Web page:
Mrs C case study – bladder neck fillers to resolve stress incontinence
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Mrs C began to develop symptoms of urinary stress incontinence following the birth of her second child. She had some physiotherapy sessions but unfortunately these did not work as well as she had hoped. She was eventually referred to a consultant in her local Trust and she asked for a minimally invasive procedure. She was recommended a product called Deflux which is a filler injected into the bladder neck. She agreed to this procedure and had this shortly thereafter.
Within a few days of having this procedure she was getting symptoms of an overactive bladder; experiencing sensations of frequency but finding it difficult to pass urine. It was felt that she might have a urinary tract infection and she was referred back to the Trust for follow up. In the months to follow it became more and more difficult for her to pass urine; having to go to the toilet 3-4 times an hour to relieve the discomfort.
It appeared that a wait and see approach was considered appropriate. Mrs C was not happy with this.
Complications with Deflux
She was referred to the same consultant who had performed the Deflux procedure to see him privately. Further testing revealed a cyst which had built up in the area of the bladder neck where the Deflux was injected. This was thought to be a rare complication but easily treated. Prior to waiting for this surgery she attempted to self-catheterise which she found very difficult as she worked in an office and had two young children to care for.
Shortly thereafter she underwent incision and drainage of the cyst and she hoped that this matter was now resolved. However, a few weeks later symptoms began again and she was diagnosed with a reformation of the cyst which caused her even more discomfort.
Mrs C was in a lot of pain whilst she was awaiting her surgery and had symptoms which caused her significant embarrassment and trauma both at work and at home. She was still struggling to self-catheterise. Her situation was much worse than before her initial surgery.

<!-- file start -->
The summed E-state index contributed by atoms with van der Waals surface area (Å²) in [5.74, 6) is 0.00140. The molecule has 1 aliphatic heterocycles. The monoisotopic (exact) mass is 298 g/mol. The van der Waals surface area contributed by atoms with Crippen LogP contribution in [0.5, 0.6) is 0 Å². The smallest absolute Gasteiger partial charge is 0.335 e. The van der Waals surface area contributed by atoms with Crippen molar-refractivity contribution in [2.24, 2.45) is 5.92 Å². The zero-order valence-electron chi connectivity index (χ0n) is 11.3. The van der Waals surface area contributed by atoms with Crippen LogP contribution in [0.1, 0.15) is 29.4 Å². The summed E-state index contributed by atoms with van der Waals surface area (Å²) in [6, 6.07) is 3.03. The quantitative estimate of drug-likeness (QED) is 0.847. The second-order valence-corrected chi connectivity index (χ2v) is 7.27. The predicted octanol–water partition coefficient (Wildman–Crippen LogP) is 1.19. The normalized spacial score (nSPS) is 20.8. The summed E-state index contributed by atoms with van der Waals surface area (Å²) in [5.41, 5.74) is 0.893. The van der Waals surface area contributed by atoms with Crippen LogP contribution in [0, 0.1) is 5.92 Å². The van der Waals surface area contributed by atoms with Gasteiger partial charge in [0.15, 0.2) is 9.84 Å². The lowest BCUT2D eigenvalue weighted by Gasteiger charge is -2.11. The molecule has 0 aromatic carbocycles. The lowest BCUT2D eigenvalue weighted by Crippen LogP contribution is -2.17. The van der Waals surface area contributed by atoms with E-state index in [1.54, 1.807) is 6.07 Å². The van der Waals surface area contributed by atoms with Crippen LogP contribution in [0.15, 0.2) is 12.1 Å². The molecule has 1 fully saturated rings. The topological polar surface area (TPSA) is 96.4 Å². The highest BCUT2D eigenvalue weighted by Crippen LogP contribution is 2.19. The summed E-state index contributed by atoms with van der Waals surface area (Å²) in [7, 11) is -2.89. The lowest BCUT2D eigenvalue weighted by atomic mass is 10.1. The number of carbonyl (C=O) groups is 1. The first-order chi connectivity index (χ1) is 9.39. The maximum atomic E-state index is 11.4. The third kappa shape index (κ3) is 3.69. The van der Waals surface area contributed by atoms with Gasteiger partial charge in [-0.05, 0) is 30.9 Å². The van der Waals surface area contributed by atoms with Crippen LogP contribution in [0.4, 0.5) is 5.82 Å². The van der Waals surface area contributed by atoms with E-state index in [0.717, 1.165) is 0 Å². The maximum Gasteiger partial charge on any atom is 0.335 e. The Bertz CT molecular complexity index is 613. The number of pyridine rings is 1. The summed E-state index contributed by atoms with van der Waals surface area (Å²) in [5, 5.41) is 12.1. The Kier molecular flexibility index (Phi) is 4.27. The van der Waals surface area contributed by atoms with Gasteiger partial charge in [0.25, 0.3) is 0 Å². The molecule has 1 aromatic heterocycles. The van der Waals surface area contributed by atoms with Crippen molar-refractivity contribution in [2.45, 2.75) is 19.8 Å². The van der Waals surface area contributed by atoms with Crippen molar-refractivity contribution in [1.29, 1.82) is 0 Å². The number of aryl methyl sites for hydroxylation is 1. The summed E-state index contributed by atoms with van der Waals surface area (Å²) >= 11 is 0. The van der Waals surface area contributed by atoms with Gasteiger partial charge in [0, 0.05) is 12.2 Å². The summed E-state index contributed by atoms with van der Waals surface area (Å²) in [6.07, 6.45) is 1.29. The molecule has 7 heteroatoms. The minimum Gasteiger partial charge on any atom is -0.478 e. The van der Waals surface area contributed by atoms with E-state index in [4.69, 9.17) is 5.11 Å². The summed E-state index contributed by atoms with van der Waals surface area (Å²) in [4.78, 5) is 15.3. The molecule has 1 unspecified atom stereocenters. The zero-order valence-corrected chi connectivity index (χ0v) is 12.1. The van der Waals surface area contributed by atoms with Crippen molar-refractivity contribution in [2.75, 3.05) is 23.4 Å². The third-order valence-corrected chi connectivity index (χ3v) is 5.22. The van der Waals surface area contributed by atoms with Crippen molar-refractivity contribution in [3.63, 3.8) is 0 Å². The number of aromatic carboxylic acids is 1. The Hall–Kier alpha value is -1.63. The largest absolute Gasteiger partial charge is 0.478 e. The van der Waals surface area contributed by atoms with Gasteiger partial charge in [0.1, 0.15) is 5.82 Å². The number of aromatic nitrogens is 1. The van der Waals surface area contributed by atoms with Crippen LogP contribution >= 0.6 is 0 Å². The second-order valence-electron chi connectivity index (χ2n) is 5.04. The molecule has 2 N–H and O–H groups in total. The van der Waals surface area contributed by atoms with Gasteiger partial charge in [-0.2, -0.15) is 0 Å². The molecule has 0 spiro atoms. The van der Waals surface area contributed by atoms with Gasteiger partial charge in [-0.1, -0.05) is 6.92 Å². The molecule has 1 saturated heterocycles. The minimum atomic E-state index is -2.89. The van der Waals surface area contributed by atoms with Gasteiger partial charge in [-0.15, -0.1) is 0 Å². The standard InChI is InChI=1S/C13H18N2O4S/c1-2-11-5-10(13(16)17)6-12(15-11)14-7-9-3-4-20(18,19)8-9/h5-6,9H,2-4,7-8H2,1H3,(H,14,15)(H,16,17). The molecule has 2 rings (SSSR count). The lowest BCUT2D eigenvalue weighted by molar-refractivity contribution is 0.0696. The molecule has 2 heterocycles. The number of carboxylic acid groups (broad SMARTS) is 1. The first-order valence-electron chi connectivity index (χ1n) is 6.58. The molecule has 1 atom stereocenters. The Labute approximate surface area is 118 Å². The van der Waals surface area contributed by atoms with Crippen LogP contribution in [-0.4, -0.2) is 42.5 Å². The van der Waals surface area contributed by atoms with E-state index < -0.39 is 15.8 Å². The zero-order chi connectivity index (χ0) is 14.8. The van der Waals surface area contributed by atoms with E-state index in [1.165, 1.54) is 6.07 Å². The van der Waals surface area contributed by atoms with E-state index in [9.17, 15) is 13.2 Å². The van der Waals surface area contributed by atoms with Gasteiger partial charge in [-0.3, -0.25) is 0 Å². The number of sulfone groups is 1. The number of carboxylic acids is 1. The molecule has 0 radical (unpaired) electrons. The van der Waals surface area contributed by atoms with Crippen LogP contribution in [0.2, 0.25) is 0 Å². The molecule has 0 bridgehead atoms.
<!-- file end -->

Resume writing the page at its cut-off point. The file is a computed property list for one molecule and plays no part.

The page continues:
A few weeks later Mrs C did eventually have further surgery. The cyst had increased to more than double the size. She was advised to keep a catheter in for two weeks post procedure. Unfortunately, this became blocked after 10 days and after several emergency visits to have it flushed, the only option was to have the catheter removed.
Incontinence caused by removal of the cyst
Shortly after its removal it became apparent that Mrs C was completely incontinent and leaking urine constantly. Even worse, a further investigation under anaesthetic proved that a ‘vaginal fistula’ had formed which meant that she was leaking through both the urethra and vagina. Mrs C was becoming very distressed by the situation. It was impacting on her home life and also her work life.
Mrs C in desperation asked for a private referral to another consultant who advised that she would need further surgeries as a result of a known complication of Deflux that Mrs C had not been advised about initially. If she had been told about this complication she would have asked for an alternative filler of which there are two other well-known brands on the market that have less of a risk than the Deflux.
A year after having the Deflux procedure Mrs C finally had surgery which resolved the issue following the injection of the Deflux. The surgery was complex and required her to be bed-bound for two weeks. Fortunately, she was fully recovered and fully continent after six weeks.
Physically she is now recovered. However, psychologically she still feels traumatised by what she went through. Not only was she in considerable pain throughout this period, but she had to put up with leakage on a regular basis and this made her feel very uncomfortable and embarrassed.
Support from BL Claims
Mrs C contacted BL Claims Solicitors and Patricia Wakeford managed her claim to conclusion. The Trust admitted failures in the consent process. They had not advised her of the risks of developing a cyst after Deflux which was as much as 10% in the literature. They admitted to there being a delay in dealing with the cyst when initially diagnosed. The Trust did however say that the subsequent events would have happened in any event.
Mrs C tried to settle her claim. However, the Trust rejected her offer. Proceedings were then issued and at that point the Trust made an offer of settlement. Mrs C was happy to negotiate and accept settlement of a five figure sum to bring an end to her claim. She now intends to have CBT to help her to come to terms with what she had been through, especially the impact on her family life.
If you have any questions or have suffered a similar issue; please contact Patricia Wakeford in our Clinical negligence Team on 02380 857310 or email firstname.lastname@example.org
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